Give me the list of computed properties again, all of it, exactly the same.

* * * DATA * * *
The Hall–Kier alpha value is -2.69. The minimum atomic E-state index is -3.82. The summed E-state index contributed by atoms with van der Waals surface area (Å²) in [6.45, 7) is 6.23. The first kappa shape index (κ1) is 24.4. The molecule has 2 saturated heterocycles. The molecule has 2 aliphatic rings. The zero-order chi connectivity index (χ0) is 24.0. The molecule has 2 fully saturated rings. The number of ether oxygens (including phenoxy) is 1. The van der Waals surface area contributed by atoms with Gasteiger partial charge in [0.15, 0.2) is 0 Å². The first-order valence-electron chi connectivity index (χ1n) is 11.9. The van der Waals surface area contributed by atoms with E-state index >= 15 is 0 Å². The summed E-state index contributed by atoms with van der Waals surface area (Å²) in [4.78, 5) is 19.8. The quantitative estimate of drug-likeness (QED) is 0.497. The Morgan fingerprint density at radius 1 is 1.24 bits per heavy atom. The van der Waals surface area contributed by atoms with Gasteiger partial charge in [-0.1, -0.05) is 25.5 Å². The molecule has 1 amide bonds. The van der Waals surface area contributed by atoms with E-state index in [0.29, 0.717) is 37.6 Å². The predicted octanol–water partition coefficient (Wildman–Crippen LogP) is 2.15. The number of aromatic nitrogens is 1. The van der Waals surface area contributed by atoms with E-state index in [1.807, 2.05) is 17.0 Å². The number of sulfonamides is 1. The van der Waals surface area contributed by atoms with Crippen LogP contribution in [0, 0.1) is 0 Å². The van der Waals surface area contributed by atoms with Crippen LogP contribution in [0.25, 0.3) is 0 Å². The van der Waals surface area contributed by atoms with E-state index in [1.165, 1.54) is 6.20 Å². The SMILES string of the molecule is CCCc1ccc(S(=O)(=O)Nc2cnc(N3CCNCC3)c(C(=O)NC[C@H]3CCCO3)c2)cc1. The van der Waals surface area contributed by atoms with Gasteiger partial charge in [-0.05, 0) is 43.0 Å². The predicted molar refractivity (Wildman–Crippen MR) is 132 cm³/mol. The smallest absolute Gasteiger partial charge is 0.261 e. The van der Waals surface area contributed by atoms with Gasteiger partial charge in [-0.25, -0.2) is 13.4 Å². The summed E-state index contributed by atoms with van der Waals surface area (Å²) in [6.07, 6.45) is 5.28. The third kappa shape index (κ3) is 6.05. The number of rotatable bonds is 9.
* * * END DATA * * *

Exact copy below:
The Hall–Kier alpha value is -2.69. The minimum atomic E-state index is -3.82. The summed E-state index contributed by atoms with van der Waals surface area (Å²) in [6.45, 7) is 6.23. The first kappa shape index (κ1) is 24.4. The molecule has 2 saturated heterocycles. The molecule has 2 aliphatic rings. The zero-order chi connectivity index (χ0) is 24.0. The molecule has 2 fully saturated rings. The number of ether oxygens (including phenoxy) is 1. The van der Waals surface area contributed by atoms with Gasteiger partial charge in [0.15, 0.2) is 0 Å². The first-order valence-electron chi connectivity index (χ1n) is 11.9. The van der Waals surface area contributed by atoms with E-state index >= 15 is 0 Å². The summed E-state index contributed by atoms with van der Waals surface area (Å²) in [4.78, 5) is 19.8. The quantitative estimate of drug-likeness (QED) is 0.497. The Morgan fingerprint density at radius 1 is 1.24 bits per heavy atom. The van der Waals surface area contributed by atoms with Gasteiger partial charge in [-0.1, -0.05) is 25.5 Å². The molecule has 1 amide bonds. The van der Waals surface area contributed by atoms with E-state index in [0.29, 0.717) is 37.6 Å². The predicted octanol–water partition coefficient (Wildman–Crippen LogP) is 2.15. The number of aromatic nitrogens is 1. The van der Waals surface area contributed by atoms with E-state index in [1.807, 2.05) is 17.0 Å². The number of sulfonamides is 1. The van der Waals surface area contributed by atoms with Crippen LogP contribution in [0, 0.1) is 0 Å². The van der Waals surface area contributed by atoms with Crippen LogP contribution in [0.25, 0.3) is 0 Å². The van der Waals surface area contributed by atoms with E-state index in [1.165, 1.54) is 6.20 Å². The SMILES string of the molecule is CCCc1ccc(S(=O)(=O)Nc2cnc(N3CCNCC3)c(C(=O)NC[C@H]3CCCO3)c2)cc1. The van der Waals surface area contributed by atoms with Gasteiger partial charge in [-0.05, 0) is 43.0 Å². The predicted molar refractivity (Wildman–Crippen MR) is 132 cm³/mol. The smallest absolute Gasteiger partial charge is 0.261 e. The van der Waals surface area contributed by atoms with Gasteiger partial charge in [-0.25, -0.2) is 13.4 Å². The summed E-state index contributed by atoms with van der Waals surface area (Å²) in [6.07, 6.45) is 5.28. The third kappa shape index (κ3) is 6.05. The number of rotatable bonds is 9.